How did the fronted adverbial go to the party?
Happily, he went to the party.
Making jokes is an important part of children’s language development. We make jokes before we understand them. Adults find it funny when young children mispronounce or mix up words, or get confused about meanings. Children learn that their accidental jokes are funny only when they see adults laughing.
I believe that, as children’s linguistic skills develop, their natural inclination to make and understand jokes can be used to help them get to grips with some of the drier aspects of the national curriculum.
Now, I realise that, as a children’s author, I am expected to rail against the current focus on “language about language”. That’s right, folks, we’re talking fronted adverbials and subordinate clauses. While I share my fellow authors’ reservations about the requirements of the curriculum, my regular visits to schools have made me aware that a blanket disregard for this side of things is of absolutely no help to those charged with teaching literacy.
But what we can do is ensure that grammar is taught in a way that helps children’s writing. This is why I think there is a strong case to be made that “joke writing” should be a part of the teaching process.
The connection between linguistics and jokes is not new. The title of Lynne Truss’ bestselling book about punctuation, Eats, Shoots and Leaves, is the punchline to a (sometimes rude) joke about a panda. It was chosen because the joke relies on the addition of a comma in the punchline. Without the comma, “shoots” is a noun, but add the comma and “shoots” becomes a verb, providing a second meaning of the phrase.
Of course, jokes come in many forms. For the most part, joke books written for children include a lot of wordplay and puns. These formats are less popular with most jobbing stand-up comedians, but there are a few out there who put them to good use. For example:
“I decided to sell my Hoover ... well it was just collecting dust.” (Tim Vine)
“I was sitting in traffic the other day … when I got run over.” (Milton Jones)
Jokes like these may seem almost childish in their simplicity, but try them out in class and they will often fall flat (the above examples require knowledge of the phrases “collecting dust” and “sitting in traffic” ). This doesn’t entirely matter. The purpose of a lesson that uses jokes to explain language is not to have your class rolling around in the aisles.
Children love jokes for the same reason that they love riddles. They are puzzles to be solved. From a young age, children are drawn to the subtleties and nuance of language and it is in these hills that we mine for jokes.
So when I am advocating writing jokes in lessons, I am expecting teachers to rely heavily on homonyms, homographs and, as in the following case, homophones:
“I didn’t completely lose my voice at the petting zoo ... but I did feel a little hoarse.”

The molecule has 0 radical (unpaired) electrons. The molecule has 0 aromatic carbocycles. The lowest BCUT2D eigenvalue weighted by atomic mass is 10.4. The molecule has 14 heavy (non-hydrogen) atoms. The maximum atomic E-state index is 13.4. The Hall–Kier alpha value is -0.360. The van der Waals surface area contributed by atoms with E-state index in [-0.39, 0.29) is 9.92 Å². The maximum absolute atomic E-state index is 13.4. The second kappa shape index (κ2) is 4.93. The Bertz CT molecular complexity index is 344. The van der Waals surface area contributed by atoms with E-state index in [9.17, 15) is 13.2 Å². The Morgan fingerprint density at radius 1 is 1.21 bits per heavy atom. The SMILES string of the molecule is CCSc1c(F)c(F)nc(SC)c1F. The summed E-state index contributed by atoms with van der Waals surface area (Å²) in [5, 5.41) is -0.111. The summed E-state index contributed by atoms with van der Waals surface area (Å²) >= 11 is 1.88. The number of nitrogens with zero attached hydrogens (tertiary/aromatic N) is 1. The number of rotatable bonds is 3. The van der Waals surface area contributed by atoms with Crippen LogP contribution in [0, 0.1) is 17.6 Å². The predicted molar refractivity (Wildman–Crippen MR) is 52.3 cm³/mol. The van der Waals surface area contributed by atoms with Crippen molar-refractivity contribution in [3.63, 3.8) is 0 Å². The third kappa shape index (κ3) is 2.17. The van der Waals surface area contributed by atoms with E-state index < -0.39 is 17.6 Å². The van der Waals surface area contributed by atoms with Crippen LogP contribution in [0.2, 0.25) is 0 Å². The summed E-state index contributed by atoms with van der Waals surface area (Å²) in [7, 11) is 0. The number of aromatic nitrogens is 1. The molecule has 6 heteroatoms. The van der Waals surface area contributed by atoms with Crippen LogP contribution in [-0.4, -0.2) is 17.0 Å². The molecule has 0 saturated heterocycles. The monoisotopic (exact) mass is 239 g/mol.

I am not suggesting that you spend an hour squeezing all the funniness out of jokes. Rather, a joke-writing class will provide a number of valuable examples about verbs, nouns, phrases and clauses.
Pick a subject, then ask your class to write down as many associated words and phrases as they can. Once they have these, help them to find words that sound like or look like others. Get them searching for double meanings, then ask them to use these linguistic ambiguities to write their own jokes.
Say you pick the Romans. Your class will notice that “Roman” is a near homophone of “roamin’ ”, as in the joke, “Why was Caesar so restless? Because everywhere he went he was always Roman/roamin’.” The word “Roman” appears here as an adjective, whereas the word “roaming” is a verb that puts the second sentence into the present continuous tense.
Or perhaps your pupils will create jokes around how the proper noun “Caesar” sounds like “seize her”. Whatever the turning point of the joke, you will always find a shift in the sentence structure that can be used to explain a grammatical lesson.
You can even create jokes around phrases such as “subordinate clauses” (“another word for Santa’s elves” ) or “present tense” (“where Santa stores his sleigh when he’s camping” ). Jokes can turn these dry grammatical terms into objects of fun. A lesson like this can provide an excellent gateway to creative engagement with linguistics.
Why not just tell them the rules of grammar, as many will advocate? You can do that, too. A lesson about joke-writing would reinforce, rather than replace, a more straightforward approach to teaching grammar.
Gareth P Jones is a children’s author. The Daily Joker (£4.99) by Gareth P Jones and Rachel Delahaye, illustrated by Nigel Parkinson, will be published by Piccadilly Press on 20 September. They would love to hear the jokes your class write. Please email TheDailyJoker@mail.com or tweet @TheDailyJoker1